The proceedings of the 170th session of the Statistical and Social Inquiry Society of Ireland can now be accessed online. Links to the articles are listed below. The hard copy of the publication will be available from Spring 2018.
Deeter, Karl; Quinn, Frank; Duffy, David (SSISI, 2017)
Linehan, Timothy (SSISI, 2017)
Stuart, Rebecca (SSISI, 2017)
Barry, Frank (SSISI, 2017)
Callan, T.; Colgan, B.; Keane, C.; Logue, C.; Walsh, J.R.(SSISI, 2017)
Nolan, Brian (SSISI, 2017)
Reidy, Theresa; Suiter, Jane (SSISI, 2017)
Layte, Richard; Landy, David (SSISI, 2017)
Smyth, Diarmaid (SSISI, 2017)
O’Reilly, Dermot; Rosato, Michael (SSISI, 2017)
Today, the Bank published its first Quarterly Bulletin (QB 1 – January 2018) of the year, including forecasts to 2019. The outlook remains robust with GDP forecast to grow by 4.4 and 3.9 per cent in 2018 and 2019, respectively. This forecast is underpinned by strong domestic demand and broad based employment gains.
Some of the highlights include:
- the increasing prospect of full employment – we see the unemployment rate falling towards 5 per cent by next year with an additional 89,000 persons in employment.
- the composition of employment is likely to differ markedly relative to the previous employment peak (in 2007). Back then, 1 in 9 persons were directly employed in construction relative to 1 in 16 expected in 2019.
- Inflationary pressures remaining subdued but picking up from 0.7 per cent this year to 0.9 per cent in 2019. This partly reflects an unwinding of the negative impact on goods prices from recent euro/sterling exchange rate movements. (For more on exchange rate pass through, see Reddan and Rice (2017)).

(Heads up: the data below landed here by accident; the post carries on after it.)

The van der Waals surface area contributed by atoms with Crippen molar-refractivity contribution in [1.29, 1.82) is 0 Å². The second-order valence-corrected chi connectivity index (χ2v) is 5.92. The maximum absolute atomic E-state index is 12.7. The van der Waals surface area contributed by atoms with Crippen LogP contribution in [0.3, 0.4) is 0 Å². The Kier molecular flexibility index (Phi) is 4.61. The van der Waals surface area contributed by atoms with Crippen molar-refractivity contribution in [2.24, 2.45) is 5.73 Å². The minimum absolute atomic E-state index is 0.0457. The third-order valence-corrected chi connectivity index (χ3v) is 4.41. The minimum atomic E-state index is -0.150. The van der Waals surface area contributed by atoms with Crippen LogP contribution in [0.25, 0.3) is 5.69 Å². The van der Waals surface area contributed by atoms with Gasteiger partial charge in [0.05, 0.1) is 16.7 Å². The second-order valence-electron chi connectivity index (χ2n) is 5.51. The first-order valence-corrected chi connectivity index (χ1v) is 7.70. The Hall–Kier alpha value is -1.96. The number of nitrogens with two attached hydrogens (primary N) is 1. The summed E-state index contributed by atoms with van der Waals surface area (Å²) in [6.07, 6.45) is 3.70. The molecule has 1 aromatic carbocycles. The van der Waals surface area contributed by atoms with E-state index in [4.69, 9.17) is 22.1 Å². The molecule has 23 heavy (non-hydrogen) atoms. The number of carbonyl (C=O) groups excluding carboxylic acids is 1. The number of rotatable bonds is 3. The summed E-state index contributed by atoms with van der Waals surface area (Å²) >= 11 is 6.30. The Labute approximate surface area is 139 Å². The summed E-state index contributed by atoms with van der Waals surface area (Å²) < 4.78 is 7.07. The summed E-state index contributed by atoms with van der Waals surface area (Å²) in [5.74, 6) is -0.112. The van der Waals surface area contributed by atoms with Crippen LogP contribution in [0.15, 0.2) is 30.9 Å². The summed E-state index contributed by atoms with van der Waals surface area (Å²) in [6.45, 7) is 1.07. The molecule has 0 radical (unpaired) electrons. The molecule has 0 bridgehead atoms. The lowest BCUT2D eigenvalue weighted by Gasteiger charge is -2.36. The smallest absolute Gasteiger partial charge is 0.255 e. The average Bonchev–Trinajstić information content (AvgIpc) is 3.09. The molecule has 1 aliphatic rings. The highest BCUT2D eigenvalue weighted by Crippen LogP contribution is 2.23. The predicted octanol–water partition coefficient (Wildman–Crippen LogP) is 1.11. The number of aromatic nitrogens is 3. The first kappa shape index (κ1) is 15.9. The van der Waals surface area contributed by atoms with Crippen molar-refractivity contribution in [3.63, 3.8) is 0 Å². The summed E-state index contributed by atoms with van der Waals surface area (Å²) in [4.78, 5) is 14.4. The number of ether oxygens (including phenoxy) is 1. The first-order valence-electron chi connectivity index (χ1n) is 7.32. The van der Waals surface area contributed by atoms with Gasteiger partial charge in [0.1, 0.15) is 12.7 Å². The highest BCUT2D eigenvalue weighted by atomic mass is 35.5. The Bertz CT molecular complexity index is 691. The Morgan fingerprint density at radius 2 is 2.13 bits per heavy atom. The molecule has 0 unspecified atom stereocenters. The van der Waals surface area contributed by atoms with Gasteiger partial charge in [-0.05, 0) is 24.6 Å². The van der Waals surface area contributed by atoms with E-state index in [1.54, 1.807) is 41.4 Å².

- The main risks relate to Brexit, the global trade and taxation environment as well as domestic overheating.
As regards the latter, a key question at present is the extent of remaining slack within the economy and prospects for wages and employment. Recent research within the Bank (Linehan et al., (2017) and Byrne and Conefrey (2017)) have addressed some of these issues. Further, the newly published labour market data (documented in the Bulletin) indicate that broader measures of labour supply signal that that there is still additional labour supply available. All of this suggests that while labour market conditions are tightening, there is still scope for unemployment to fall further before more significant wage pressures emerge.
In terms of the Irish economy, the Bulletin contains short Boxes on:
- international economic outlook (Box A – page 12)
- the recovery in personal consumption expenditure (Box B – page 15)
- trade deflators dynamics (Box C – page 21)
- the new labour force survey (Box D – page 24).
On the financing side of the economy, there are short pieces on:
- household debt and disposable income (Box A – page 38)
- the statistical treatment of new bank holding company structures (Box B – page 44 )
- holders of Irish resident investment funds shares across the Euro Area (Box C – page 46).
Finally, the Bulletin also includes a signed article by Kelly and Osborne-Kinch (2018) looking at new quarterly statistics on insurance corporations.
The Bank published the 2017 H2 edition of the Household Credit Market Report last week. The report collates information from a wide range of internal Central Bank and external sources into one document to give an up-to-date picture of developments in the household credit market in Ireland. It covers both mortgage and consumer credit. Among the highlights in this edition, mortgage credit grew at an annual rate of 1.4 per cent for private dwelling homes in Q2 2017 but remains negative for Buy-to-Let purposes (-8.6 per cent). New mortgage approvals and drawdowns continued to increase in Q2 2017, with First Time Buyers continuing to account for roughly half of all approvals and drawdowns. For the period January to June 2017, the average originating loan-to-value (OLTV) ratio on new lending for FTBs was 79.4 per cent and the average originating loan-to-income (OLTI) ratio was 3.0. The corresponding figures for Second and Subsequent Borrowers (SSBs) were 67.6 per cent and 2.5 respectively. These ratios increased slightly in comparison to the second half of 2016. On average, FTBs and SSBs borrowed €199,414 and €229,332 respectively during the period January to June 2017. In terms of consumer credit, growth remains positive at 5.4 per cent year-on-year in August 2017, reflecting growth in loans of a maturity of between 1 and 5 years. More details from the Report can be found here.